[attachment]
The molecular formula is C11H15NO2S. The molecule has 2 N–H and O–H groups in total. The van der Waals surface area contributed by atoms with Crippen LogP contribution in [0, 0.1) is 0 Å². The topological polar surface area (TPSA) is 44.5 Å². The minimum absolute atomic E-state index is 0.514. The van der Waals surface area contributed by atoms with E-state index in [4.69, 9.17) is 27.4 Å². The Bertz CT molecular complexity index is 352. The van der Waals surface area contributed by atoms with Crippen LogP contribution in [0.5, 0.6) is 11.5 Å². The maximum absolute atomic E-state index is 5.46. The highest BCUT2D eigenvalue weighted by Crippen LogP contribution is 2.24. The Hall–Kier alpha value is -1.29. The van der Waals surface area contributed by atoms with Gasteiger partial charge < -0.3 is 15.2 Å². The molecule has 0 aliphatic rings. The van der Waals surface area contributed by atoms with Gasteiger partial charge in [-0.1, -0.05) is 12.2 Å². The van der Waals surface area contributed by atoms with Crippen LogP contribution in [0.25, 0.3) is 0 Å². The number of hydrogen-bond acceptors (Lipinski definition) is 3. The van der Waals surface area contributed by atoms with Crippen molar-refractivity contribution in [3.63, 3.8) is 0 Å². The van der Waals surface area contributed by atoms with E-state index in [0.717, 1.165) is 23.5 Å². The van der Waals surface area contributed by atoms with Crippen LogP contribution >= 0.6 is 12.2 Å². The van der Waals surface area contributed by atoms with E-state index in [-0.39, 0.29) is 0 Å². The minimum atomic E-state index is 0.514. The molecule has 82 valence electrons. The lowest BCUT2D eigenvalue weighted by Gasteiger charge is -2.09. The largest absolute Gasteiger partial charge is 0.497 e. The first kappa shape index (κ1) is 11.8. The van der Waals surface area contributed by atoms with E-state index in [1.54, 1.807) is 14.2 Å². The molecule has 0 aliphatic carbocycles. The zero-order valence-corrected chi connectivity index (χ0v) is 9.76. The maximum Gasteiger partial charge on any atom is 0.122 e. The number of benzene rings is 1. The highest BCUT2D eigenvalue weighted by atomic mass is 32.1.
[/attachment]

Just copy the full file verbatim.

The molecular formula is C11H15NO2S. The molecule has 2 N–H and O–H groups in total. The van der Waals surface area contributed by atoms with Crippen LogP contribution in [0, 0.1) is 0 Å². The topological polar surface area (TPSA) is 44.5 Å². The minimum absolute atomic E-state index is 0.514. The van der Waals surface area contributed by atoms with E-state index in [4.69, 9.17) is 27.4 Å². The Bertz CT molecular complexity index is 352. The van der Waals surface area contributed by atoms with Crippen LogP contribution in [0.5, 0.6) is 11.5 Å². The maximum absolute atomic E-state index is 5.46. The highest BCUT2D eigenvalue weighted by Crippen LogP contribution is 2.24. The Hall–Kier alpha value is -1.29. The van der Waals surface area contributed by atoms with Gasteiger partial charge < -0.3 is 15.2 Å². The molecule has 0 aliphatic rings. The van der Waals surface area contributed by atoms with Gasteiger partial charge in [-0.1, -0.05) is 12.2 Å². The van der Waals surface area contributed by atoms with Crippen LogP contribution in [0.25, 0.3) is 0 Å². The number of hydrogen-bond acceptors (Lipinski definition) is 3. The van der Waals surface area contributed by atoms with Crippen molar-refractivity contribution in [3.63, 3.8) is 0 Å². The van der Waals surface area contributed by atoms with E-state index in [0.717, 1.165) is 23.5 Å². The van der Waals surface area contributed by atoms with Crippen LogP contribution >= 0.6 is 12.2 Å². The van der Waals surface area contributed by atoms with E-state index in [-0.39, 0.29) is 0 Å². The minimum atomic E-state index is 0.514. The molecule has 82 valence electrons. The lowest BCUT2D eigenvalue weighted by Gasteiger charge is -2.09. The largest absolute Gasteiger partial charge is 0.497 e. The first kappa shape index (κ1) is 11.8. The van der Waals surface area contributed by atoms with E-state index in [1.54, 1.807) is 14.2 Å². The molecule has 0 aliphatic carbocycles. The zero-order valence-corrected chi connectivity index (χ0v) is 9.76. The maximum Gasteiger partial charge on any atom is 0.122 e. The number of benzene rings is 1. The highest BCUT2D eigenvalue weighted by atomic mass is 32.1.